High Resolution AFM with Bruker PeakForce Tapping
PeakForce Tapping is a powerful AFM (Atomic Force Microscopy) technology, unique to Bruker microscopes. It enables extremely high resolution imaging and extends AFM applications into areas that were not previously possible. It also enables nanoscale properties to be mapped simultaneously alongside imaging.
PeakForce Tapping is a unique feature of Bruker AFM microscopes. Blue Scientific is the exclusive distributor of Bruker AFM in the Nordic region (Sweden, Norway, Denmark and Finland). If you have any questions or if you would like a quote, please contact us:
Highest Resolution Imaging
With PeakForce Tapping, probe-to-sample interaction is controlled precisely, for the lowest possible imaging force. This extra level of control results in more consistent and higher resolution AFM imaging, with piconewton (pN) force sensitivity. Using lower forces has the additional benefit of preserving the probe shape for longer life and more consistent imaging. The technique is suitable for a wide range of sample types, from soft biological samples to hard materials.
Quantitative Nanoscale Mapping
Using Bruker atomic force microscopes, nanoscale imaging can be combined with quantitative electrical, mechanical, biological and chemical property mapping, providing you with a whole new range of data. More details about specific modes is below.
Easy to Use
PeakForce Tapping is easy to use, and works with Bruker’s ScanAsyst image optimisation software. ScanAsyst automates the process, so that users of all experience levels can acquire high quality images. The software is self-optimising, with algorithms that continuously monitor image quality and adjust parameters accordingly. Simply select the scan area and size for your sample, in air or fluid.
Which AFMs Feature PeakForce Tapping?
- Dimension FastScan
- Dimension FastScan Bio
- Dimension Icon
- Dimension Icon-Raman
- BioScope Resolve
- MultiMode 8
- Dimension Edge
How Does it Work?
The probe periodically taps the sample. The pN-level interaction force is measured by the deflection of the cantilever. With superior force control, the feedback loop keeps the peak force constant, down to 10 pN. This is significantly lower than other modes, which are typically around ~1 nN. The technique works in both air and fluid.
PeakForce Tapping AFM Modes and Applications
PeakForce Tapping technology enables and enhances other correlative and quantitative mapping techniques. This opens up a whole range of new possibilities in topographical, mechanical, biological, electrical and chemical applications at the nanoscale.
PeakForce QNM – Quantitative Nanoscale Mechanical Characterisation
Ideal for materials science – simultaneously map and distinguish nanomechanical properties while imaging the topography of your sample, all at atomic scale resolution. Study the variation and position of mechanical properties across a surface, with no ambiguity about the source of image contrast, including modulus, adhesion, dissipation and deformation.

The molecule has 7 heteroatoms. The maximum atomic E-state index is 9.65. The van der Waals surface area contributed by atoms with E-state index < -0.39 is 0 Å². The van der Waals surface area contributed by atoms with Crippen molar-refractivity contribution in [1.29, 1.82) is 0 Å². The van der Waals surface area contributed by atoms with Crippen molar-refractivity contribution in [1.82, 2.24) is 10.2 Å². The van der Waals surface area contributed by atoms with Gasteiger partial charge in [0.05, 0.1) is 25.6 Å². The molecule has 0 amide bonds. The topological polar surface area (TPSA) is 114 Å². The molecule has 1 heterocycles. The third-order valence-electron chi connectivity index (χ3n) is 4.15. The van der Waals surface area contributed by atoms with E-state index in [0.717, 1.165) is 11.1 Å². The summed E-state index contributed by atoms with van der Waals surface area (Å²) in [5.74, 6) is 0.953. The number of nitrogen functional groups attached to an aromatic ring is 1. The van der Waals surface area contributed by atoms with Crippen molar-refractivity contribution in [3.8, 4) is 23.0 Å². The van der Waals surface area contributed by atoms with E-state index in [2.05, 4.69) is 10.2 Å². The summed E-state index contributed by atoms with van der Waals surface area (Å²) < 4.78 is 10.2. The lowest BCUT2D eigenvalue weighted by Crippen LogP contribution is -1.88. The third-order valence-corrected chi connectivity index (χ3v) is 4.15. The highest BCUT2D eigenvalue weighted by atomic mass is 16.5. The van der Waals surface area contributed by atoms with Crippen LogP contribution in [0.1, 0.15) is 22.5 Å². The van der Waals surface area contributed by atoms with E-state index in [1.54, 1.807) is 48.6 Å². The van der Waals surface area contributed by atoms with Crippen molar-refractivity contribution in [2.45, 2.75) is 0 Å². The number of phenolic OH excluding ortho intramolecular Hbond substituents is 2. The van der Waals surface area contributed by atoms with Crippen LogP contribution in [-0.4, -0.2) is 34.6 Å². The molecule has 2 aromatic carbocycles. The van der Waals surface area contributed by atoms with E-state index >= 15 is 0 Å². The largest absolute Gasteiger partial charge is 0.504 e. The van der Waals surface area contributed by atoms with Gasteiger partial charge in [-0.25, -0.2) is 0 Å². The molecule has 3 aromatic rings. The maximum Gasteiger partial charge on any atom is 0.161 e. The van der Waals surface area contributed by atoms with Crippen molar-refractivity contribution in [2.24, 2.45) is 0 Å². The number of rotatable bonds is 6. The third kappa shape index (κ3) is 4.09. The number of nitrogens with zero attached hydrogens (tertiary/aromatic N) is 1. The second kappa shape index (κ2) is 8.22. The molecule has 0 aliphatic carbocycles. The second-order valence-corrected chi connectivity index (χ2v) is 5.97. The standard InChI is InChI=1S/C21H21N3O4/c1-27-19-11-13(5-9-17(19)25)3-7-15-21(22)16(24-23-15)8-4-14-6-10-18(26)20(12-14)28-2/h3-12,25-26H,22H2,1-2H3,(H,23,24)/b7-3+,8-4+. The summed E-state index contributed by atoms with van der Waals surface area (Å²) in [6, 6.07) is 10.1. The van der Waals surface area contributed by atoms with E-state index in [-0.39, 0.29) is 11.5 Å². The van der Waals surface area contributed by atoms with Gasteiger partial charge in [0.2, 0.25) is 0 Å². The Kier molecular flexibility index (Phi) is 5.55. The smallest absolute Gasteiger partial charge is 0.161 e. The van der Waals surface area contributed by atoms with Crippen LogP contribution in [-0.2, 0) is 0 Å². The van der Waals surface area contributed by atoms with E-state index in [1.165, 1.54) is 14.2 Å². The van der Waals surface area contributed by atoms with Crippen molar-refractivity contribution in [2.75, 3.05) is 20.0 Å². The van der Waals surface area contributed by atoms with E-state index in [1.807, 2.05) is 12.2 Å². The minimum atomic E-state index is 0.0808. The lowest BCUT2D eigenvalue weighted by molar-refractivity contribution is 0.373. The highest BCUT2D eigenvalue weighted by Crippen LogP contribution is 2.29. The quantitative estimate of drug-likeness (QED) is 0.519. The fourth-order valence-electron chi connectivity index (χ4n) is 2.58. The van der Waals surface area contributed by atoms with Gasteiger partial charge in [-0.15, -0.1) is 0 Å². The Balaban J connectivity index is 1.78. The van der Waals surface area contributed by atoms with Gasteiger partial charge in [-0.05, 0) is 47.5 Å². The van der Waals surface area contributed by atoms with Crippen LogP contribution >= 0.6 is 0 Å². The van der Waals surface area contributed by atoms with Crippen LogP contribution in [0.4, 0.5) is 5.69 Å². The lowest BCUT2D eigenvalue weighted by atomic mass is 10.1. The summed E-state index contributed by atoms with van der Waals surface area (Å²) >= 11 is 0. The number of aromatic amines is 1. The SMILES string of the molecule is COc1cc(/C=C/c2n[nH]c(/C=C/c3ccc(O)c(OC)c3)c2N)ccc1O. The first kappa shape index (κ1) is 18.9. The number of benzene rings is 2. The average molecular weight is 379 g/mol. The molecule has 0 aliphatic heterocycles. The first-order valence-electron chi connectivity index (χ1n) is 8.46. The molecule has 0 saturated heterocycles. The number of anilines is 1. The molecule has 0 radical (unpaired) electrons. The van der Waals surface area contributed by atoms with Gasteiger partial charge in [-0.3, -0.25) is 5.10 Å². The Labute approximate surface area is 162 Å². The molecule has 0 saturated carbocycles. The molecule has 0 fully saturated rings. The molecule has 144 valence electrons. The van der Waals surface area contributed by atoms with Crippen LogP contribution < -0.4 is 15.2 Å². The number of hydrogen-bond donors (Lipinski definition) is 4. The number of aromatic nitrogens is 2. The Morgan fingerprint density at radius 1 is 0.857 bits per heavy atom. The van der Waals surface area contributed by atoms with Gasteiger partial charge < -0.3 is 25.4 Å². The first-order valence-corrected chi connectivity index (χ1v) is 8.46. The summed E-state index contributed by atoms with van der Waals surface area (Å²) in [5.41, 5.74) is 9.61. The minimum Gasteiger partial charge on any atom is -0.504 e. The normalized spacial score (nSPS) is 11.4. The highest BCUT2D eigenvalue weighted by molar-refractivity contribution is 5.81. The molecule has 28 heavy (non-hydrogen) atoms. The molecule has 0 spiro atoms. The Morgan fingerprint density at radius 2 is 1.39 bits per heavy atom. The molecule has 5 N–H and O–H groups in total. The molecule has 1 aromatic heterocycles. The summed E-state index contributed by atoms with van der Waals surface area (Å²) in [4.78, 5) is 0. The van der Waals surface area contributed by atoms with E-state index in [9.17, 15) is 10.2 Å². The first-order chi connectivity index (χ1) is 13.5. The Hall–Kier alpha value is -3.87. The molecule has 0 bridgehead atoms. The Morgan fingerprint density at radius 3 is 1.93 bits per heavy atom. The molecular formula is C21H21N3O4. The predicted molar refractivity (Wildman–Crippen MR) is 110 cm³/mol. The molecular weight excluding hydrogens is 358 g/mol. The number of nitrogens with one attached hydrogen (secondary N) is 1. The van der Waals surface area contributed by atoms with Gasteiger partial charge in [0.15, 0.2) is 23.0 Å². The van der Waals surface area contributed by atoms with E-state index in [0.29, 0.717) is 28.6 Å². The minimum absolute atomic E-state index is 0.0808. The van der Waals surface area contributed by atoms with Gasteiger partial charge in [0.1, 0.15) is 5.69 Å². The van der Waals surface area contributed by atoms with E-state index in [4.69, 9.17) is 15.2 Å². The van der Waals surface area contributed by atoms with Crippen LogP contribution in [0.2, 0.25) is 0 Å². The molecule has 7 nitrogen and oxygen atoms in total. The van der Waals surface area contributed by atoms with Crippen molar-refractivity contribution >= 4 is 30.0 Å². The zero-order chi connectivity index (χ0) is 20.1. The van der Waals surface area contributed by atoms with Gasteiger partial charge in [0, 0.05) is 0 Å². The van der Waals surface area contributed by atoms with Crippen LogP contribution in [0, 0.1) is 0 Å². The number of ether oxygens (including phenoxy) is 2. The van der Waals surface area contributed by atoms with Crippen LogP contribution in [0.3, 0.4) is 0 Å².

In life science research, correlate sub-molecular AFM with quantitative mapping of mechanical, chemical and biological interactions. Simultaneously image and map the mechanical properties of live cells, viruses and tissues.
Left: Modulus image showing the transition between the ULDPE tie layer to the PS/LDPE sealant layer of a cross-sectioned packaging material. Image size 3 um.
PeakForce TUNA – Current Mapping on Fragile Samples
Study the conductivity of fragile samples such as organic photovoltaics, conductive nanotubes and nanoparticles. PeakForce TUNA does not suffer from the the limitations of conventional contact-mode-based conductive AFM, which can cause sample damage or probe tip contamination from CAFM lateral forces.
Left: Height (A) and current (B) maps of a carpet of vertical carbon nanotubes, which are impossible to image with contact mode. Image size 1 μm.
PeakForce Kelvin Probe Force Microscopy – Artefact-Free Potential Contrast
Measure surface potential with greater spacial resolution and accuracy than traditional KPFM (Kelvin Probe Force Microscopy).
Left: Height, adhesion, and surface potential images of Sn-Pb obtained with PeakForce KPFM. Image size 4 μm.
PeakForce IR – Quantitative Nanochemical Characterisation
Acquire more information than traditional AFM, sSNOM and photothermal techniques, from a wider range of sample types. Acquire instantly correlated chemical and nanomechanical information, sich as modulus, adhesion and deformation. Identify material types and detect variations in film thickness with molecular monolayer sensitivity. Characterise powders, polymer brushes, rubbery components, metals, semiconductors, ceramics, graphene and 2D materials.
Left: Chemical and nanomechanical information for a polystyrene/LDPE blend. Image size 1 μm x 2 μm.
PeakForce Capture – Nanomechanical Data for Every Pixel
PeakForce Capture records force curves for every pixel of your image, as well as calculated property channels. Force curves from the PeakForce QNM image are saved alongside the image file in a proprietary 3D data cube format. Capture unexpected events with high sensitivity, which may not be recorded by other techniques.
Left: Height (A) and stiffness (B) maps of calcite, revealing increased contact stiffness for alternate rows of atoms.
ScanAsyst – Self-Optimising AFM
ScanAsyst makes it easier to acquire high quality images, by using intelligent algorithms to continuously adjust settings and parameters for the best possible quality. Image live cells and molecules, with high resolution cellular detail.
Left: DNA imaged using ScanAsyst on a MultiMode 8. Image size 1 μm.